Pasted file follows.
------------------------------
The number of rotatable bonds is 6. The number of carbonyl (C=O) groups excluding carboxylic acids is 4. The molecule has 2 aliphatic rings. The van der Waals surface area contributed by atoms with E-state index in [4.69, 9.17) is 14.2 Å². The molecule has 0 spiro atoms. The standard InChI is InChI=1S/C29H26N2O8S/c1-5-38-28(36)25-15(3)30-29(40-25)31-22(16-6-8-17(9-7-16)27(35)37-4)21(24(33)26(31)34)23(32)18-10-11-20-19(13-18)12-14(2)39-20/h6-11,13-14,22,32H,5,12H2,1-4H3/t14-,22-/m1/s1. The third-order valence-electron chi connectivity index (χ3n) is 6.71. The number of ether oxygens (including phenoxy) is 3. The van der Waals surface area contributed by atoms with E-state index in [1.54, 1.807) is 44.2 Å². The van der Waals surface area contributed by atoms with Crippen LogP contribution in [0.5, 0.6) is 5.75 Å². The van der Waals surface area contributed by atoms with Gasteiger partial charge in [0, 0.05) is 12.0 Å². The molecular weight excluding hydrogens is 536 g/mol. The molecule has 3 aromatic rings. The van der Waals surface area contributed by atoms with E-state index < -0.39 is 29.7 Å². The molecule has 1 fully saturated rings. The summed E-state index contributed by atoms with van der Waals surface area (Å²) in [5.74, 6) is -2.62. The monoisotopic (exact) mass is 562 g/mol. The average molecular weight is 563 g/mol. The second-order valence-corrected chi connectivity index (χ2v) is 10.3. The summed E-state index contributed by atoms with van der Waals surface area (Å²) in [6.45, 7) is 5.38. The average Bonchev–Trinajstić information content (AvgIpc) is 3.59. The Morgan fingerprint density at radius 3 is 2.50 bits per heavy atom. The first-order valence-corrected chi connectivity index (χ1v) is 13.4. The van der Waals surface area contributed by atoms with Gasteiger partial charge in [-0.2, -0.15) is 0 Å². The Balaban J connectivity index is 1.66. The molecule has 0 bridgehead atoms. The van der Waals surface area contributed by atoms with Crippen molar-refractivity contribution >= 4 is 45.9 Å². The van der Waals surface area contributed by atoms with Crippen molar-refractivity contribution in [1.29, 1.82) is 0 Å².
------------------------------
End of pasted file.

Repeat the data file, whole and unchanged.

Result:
The number of rotatable bonds is 6. The number of carbonyl (C=O) groups excluding carboxylic acids is 4. The molecule has 2 aliphatic rings. The van der Waals surface area contributed by atoms with E-state index in [4.69, 9.17) is 14.2 Å². The molecule has 0 spiro atoms. The standard InChI is InChI=1S/C29H26N2O8S/c1-5-38-28(36)25-15(3)30-29(40-25)31-22(16-6-8-17(9-7-16)27(35)37-4)21(24(33)26(31)34)23(32)18-10-11-20-19(13-18)12-14(2)39-20/h6-11,13-14,22,32H,5,12H2,1-4H3/t14-,22-/m1/s1. The third-order valence-electron chi connectivity index (χ3n) is 6.71. The number of ether oxygens (including phenoxy) is 3. The van der Waals surface area contributed by atoms with E-state index in [1.54, 1.807) is 44.2 Å². The van der Waals surface area contributed by atoms with Crippen LogP contribution in [0.5, 0.6) is 5.75 Å². The van der Waals surface area contributed by atoms with Gasteiger partial charge in [0, 0.05) is 12.0 Å². The molecular weight excluding hydrogens is 536 g/mol. The molecule has 3 aromatic rings. The van der Waals surface area contributed by atoms with E-state index < -0.39 is 29.7 Å². The molecule has 1 fully saturated rings. The summed E-state index contributed by atoms with van der Waals surface area (Å²) in [5.74, 6) is -2.62. The monoisotopic (exact) mass is 562 g/mol. The average molecular weight is 563 g/mol. The second-order valence-corrected chi connectivity index (χ2v) is 10.3. The summed E-state index contributed by atoms with van der Waals surface area (Å²) in [6.45, 7) is 5.38. The average Bonchev–Trinajstić information content (AvgIpc) is 3.59. The Morgan fingerprint density at radius 3 is 2.50 bits per heavy atom. The first-order valence-corrected chi connectivity index (χ1v) is 13.4. The van der Waals surface area contributed by atoms with Gasteiger partial charge in [-0.2, -0.15) is 0 Å². The Balaban J connectivity index is 1.66. The molecule has 0 bridgehead atoms. The van der Waals surface area contributed by atoms with Crippen molar-refractivity contribution >= 4 is 45.9 Å². The van der Waals surface area contributed by atoms with Crippen molar-refractivity contribution in [1.29, 1.82) is 0 Å².